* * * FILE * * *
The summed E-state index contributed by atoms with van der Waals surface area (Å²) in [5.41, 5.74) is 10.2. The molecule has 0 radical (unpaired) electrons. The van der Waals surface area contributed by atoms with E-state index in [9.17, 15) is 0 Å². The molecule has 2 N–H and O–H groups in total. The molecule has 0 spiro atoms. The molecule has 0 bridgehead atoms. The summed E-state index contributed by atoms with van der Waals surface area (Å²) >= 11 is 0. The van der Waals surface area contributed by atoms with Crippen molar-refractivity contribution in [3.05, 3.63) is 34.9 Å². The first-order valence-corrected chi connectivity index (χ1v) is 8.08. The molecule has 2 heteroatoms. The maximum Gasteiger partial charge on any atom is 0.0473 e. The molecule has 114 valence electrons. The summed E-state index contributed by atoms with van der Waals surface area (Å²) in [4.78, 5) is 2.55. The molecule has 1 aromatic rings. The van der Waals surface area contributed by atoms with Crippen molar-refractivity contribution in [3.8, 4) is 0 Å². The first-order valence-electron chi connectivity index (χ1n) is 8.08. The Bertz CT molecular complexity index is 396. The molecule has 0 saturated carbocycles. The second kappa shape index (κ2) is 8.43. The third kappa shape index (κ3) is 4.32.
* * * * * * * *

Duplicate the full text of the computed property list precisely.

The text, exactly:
The summed E-state index contributed by atoms with van der Waals surface area (Å²) in [5.41, 5.74) is 10.2. The molecule has 0 radical (unpaired) electrons. The van der Waals surface area contributed by atoms with E-state index in [9.17, 15) is 0 Å². The molecule has 2 N–H and O–H groups in total. The molecule has 0 spiro atoms. The molecule has 0 bridgehead atoms. The summed E-state index contributed by atoms with van der Waals surface area (Å²) >= 11 is 0. The van der Waals surface area contributed by atoms with Crippen molar-refractivity contribution in [3.05, 3.63) is 34.9 Å². The first-order valence-corrected chi connectivity index (χ1v) is 8.08. The molecule has 2 heteroatoms. The maximum Gasteiger partial charge on any atom is 0.0473 e. The molecule has 114 valence electrons. The summed E-state index contributed by atoms with van der Waals surface area (Å²) in [4.78, 5) is 2.55. The molecule has 1 aromatic rings. The van der Waals surface area contributed by atoms with Crippen molar-refractivity contribution in [3.8, 4) is 0 Å². The first-order valence-electron chi connectivity index (χ1n) is 8.08. The Bertz CT molecular complexity index is 396. The molecule has 0 saturated carbocycles. The second kappa shape index (κ2) is 8.43. The third kappa shape index (κ3) is 4.32.